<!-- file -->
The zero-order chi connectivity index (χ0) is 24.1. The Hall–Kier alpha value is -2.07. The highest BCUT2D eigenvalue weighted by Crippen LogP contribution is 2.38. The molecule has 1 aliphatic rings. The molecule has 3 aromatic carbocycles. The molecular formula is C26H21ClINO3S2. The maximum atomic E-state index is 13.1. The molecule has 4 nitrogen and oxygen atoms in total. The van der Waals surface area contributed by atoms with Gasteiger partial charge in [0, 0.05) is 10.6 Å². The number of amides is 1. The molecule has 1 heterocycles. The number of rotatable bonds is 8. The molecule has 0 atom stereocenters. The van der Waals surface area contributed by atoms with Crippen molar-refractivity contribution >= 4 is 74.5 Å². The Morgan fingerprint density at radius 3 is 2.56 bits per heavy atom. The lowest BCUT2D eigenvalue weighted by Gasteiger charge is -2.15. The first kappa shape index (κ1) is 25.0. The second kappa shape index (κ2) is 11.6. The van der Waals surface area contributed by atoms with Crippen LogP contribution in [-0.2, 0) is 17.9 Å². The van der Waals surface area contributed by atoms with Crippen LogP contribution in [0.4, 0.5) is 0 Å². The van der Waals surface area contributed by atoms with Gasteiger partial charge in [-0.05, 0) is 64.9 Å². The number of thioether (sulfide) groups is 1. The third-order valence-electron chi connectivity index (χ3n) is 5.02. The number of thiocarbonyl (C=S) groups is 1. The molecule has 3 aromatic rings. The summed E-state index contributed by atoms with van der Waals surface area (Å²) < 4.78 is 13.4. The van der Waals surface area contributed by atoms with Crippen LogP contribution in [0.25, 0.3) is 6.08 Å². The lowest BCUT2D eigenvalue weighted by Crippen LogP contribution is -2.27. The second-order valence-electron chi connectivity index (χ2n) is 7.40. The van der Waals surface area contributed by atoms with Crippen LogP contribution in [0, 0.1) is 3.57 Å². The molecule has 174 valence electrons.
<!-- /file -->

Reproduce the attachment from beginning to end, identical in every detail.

The zero-order chi connectivity index (χ0) is 24.1. The Hall–Kier alpha value is -2.07. The highest BCUT2D eigenvalue weighted by Crippen LogP contribution is 2.38. The molecule has 1 aliphatic rings. The molecule has 3 aromatic carbocycles. The molecular formula is C26H21ClINO3S2. The maximum atomic E-state index is 13.1. The molecule has 4 nitrogen and oxygen atoms in total. The van der Waals surface area contributed by atoms with Gasteiger partial charge in [0, 0.05) is 10.6 Å². The number of amides is 1. The molecule has 1 heterocycles. The number of rotatable bonds is 8. The molecule has 0 atom stereocenters. The van der Waals surface area contributed by atoms with Crippen molar-refractivity contribution >= 4 is 74.5 Å². The Morgan fingerprint density at radius 3 is 2.56 bits per heavy atom. The lowest BCUT2D eigenvalue weighted by Gasteiger charge is -2.15. The first kappa shape index (κ1) is 25.0. The second kappa shape index (κ2) is 11.6. The van der Waals surface area contributed by atoms with Crippen LogP contribution in [-0.2, 0) is 17.9 Å². The van der Waals surface area contributed by atoms with Crippen LogP contribution in [0.4, 0.5) is 0 Å². The van der Waals surface area contributed by atoms with Gasteiger partial charge in [-0.05, 0) is 64.9 Å². The number of thioether (sulfide) groups is 1. The third-order valence-electron chi connectivity index (χ3n) is 5.02. The number of thiocarbonyl (C=S) groups is 1. The molecule has 3 aromatic rings. The summed E-state index contributed by atoms with van der Waals surface area (Å²) < 4.78 is 13.4. The van der Waals surface area contributed by atoms with Crippen LogP contribution in [0.25, 0.3) is 6.08 Å². The lowest BCUT2D eigenvalue weighted by Crippen LogP contribution is -2.27. The second-order valence-electron chi connectivity index (χ2n) is 7.40. The van der Waals surface area contributed by atoms with Crippen LogP contribution in [0, 0.1) is 3.57 Å². The molecule has 174 valence electrons.